5. Strain the mixture through a couple of layers of scalded muslin cloth lining a sieve, and pour into a large clean saucepan. In the meantime sterilise your chosen bottles.

6. Bring the infusion to a gentle simmer and dissolve the sugar into the mixture, it seems an awful lot of sugar but remember that it is important for preserving the cordial and will be diluted before drinking. If anything, making high sugar recipes like cordials and jams yourself opens your eyes to how much sugar you may already be consuming without realising...

7. Add the citric acid if using.

8. If wanting a thicker syrup for pancakes etc increase the amount of sugar slightly and allow the simmer for longer until clearly reduced in volume. Remember that the liquid with always be thicker when cooled – you don’t want a syrup so thick it stays in the bottle!

9. Carefully pour the hot liquid into your sterilised bottles and seal immediately. As the liquid cools it will create a vacuum, helping to seal the bottles further against the preserves nemesis - airborne bacteria.

 Bottled Elderflower CordialBottled Elderflower Cordial

TIP: Personally I pour the drink cordial into my large bottles leaving some spare liquid, then continue boiling that to further reduce into a thicker syrup for drizzling purposes.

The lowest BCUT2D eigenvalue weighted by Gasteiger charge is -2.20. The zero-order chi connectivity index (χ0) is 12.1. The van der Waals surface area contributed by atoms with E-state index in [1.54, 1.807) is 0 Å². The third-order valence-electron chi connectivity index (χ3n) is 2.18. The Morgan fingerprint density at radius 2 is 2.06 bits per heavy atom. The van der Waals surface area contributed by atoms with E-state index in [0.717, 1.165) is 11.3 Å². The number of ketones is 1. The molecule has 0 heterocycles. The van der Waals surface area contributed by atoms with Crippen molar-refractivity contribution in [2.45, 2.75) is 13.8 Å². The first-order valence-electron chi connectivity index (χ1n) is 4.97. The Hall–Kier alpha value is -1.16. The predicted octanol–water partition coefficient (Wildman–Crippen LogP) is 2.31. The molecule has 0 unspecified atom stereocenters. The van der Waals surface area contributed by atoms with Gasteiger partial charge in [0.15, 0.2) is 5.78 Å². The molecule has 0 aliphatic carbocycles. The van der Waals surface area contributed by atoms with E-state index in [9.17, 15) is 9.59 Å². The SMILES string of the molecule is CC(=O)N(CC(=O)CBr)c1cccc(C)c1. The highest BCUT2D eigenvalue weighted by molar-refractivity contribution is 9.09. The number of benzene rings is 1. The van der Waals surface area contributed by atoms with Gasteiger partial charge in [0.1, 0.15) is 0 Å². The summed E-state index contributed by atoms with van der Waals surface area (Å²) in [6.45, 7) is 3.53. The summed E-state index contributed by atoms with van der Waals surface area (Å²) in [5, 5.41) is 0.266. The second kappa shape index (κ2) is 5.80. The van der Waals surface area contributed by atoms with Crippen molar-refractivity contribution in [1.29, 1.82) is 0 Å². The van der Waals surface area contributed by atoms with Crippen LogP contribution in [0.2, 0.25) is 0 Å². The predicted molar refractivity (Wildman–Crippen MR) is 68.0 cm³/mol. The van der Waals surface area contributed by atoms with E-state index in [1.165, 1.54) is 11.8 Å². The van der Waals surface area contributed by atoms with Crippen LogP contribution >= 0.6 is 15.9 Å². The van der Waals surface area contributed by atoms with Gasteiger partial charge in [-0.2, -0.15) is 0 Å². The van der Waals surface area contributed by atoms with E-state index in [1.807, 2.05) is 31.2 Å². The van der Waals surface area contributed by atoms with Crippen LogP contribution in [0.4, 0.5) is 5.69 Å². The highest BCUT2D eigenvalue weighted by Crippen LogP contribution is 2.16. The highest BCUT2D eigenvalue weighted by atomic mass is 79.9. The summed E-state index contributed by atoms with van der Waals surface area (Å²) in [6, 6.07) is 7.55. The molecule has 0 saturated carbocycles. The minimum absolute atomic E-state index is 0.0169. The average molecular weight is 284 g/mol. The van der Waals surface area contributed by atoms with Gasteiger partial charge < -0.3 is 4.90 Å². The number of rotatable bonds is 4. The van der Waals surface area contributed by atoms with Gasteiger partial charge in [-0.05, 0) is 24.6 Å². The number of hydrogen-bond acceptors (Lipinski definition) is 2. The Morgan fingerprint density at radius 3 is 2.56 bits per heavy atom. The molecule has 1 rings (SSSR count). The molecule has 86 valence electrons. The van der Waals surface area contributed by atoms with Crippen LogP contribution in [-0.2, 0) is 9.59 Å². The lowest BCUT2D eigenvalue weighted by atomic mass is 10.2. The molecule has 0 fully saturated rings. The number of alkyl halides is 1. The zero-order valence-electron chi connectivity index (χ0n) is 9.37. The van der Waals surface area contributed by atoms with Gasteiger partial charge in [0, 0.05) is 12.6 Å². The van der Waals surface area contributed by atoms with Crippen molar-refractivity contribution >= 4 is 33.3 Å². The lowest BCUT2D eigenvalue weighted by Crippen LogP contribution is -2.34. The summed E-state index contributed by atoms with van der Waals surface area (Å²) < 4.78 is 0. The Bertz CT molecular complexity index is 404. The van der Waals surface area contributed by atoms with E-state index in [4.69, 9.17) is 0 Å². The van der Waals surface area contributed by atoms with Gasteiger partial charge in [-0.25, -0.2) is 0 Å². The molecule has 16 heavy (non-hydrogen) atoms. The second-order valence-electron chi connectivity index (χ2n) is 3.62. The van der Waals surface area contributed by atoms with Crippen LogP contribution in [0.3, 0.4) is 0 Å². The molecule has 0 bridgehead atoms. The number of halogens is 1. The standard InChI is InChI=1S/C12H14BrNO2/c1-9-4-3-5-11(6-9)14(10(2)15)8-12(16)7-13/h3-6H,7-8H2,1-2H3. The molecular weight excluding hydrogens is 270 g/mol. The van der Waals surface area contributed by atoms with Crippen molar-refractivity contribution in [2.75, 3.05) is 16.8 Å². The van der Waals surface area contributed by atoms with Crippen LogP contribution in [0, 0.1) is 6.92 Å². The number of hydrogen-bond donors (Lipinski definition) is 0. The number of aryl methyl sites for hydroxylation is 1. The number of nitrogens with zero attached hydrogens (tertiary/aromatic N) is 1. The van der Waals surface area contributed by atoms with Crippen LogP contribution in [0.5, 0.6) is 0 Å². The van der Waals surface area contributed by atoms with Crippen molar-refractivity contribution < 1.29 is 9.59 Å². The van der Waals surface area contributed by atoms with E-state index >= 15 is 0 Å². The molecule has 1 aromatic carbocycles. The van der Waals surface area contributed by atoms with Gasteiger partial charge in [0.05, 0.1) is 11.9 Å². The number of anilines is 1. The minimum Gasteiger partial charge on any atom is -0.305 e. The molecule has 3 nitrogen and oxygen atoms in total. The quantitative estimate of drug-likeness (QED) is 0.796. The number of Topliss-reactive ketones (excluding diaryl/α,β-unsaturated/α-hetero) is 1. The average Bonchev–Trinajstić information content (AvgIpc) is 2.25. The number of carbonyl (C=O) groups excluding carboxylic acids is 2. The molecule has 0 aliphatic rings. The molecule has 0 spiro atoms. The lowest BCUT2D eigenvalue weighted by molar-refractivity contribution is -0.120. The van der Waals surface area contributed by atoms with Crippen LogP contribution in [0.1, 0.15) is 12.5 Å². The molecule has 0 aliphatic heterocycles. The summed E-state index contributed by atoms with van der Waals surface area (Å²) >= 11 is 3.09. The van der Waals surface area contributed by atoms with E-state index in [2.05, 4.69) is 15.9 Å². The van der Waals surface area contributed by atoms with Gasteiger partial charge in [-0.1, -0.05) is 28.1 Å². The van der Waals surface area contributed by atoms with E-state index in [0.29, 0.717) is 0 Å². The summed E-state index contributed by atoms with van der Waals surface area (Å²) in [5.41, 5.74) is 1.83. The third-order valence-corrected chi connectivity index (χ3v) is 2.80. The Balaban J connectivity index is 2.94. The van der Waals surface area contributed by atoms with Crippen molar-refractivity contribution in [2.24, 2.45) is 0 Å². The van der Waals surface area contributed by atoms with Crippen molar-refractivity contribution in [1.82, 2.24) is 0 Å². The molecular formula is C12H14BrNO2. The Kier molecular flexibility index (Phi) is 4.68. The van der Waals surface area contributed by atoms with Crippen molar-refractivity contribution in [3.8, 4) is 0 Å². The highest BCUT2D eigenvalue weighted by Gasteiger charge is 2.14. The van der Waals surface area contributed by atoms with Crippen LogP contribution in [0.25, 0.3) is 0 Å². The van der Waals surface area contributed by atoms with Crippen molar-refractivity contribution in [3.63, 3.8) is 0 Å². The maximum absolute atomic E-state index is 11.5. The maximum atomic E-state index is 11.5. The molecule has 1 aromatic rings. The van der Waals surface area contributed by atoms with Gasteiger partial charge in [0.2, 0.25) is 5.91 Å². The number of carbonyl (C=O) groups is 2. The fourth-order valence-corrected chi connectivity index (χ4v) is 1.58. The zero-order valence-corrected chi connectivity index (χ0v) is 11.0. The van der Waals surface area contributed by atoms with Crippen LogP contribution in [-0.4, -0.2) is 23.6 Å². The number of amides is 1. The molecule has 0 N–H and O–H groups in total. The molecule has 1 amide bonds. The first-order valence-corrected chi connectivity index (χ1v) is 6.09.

Dilute the bottled cordial to taste with either still or sparkling water, or mix into diluted fruit juice for a non alcoholic cocktail – whatever you do with it, enjoy!

 

Storage:

If using citric acid the cordial will keep well at room temperature for up to a year, providing it is kept away from sunlight and that the bottles were properly sterilised. If not using citric acid, use within a couple of months. Keep any opened bottles in the fridge and use within one month.

 

Have you tried Elderflower? Let us know what you think in the comments below, we’d love to hear from you!

 

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Sarah is an artist and writer with a lifetime interest in camping and survival techniques.

Living the #vanlife since before it was a hashtag and touring on two wheels with her husband Ryan, they have a wealth of camping and motorcycling knowledge to share, and know a thing or two about packing light! read more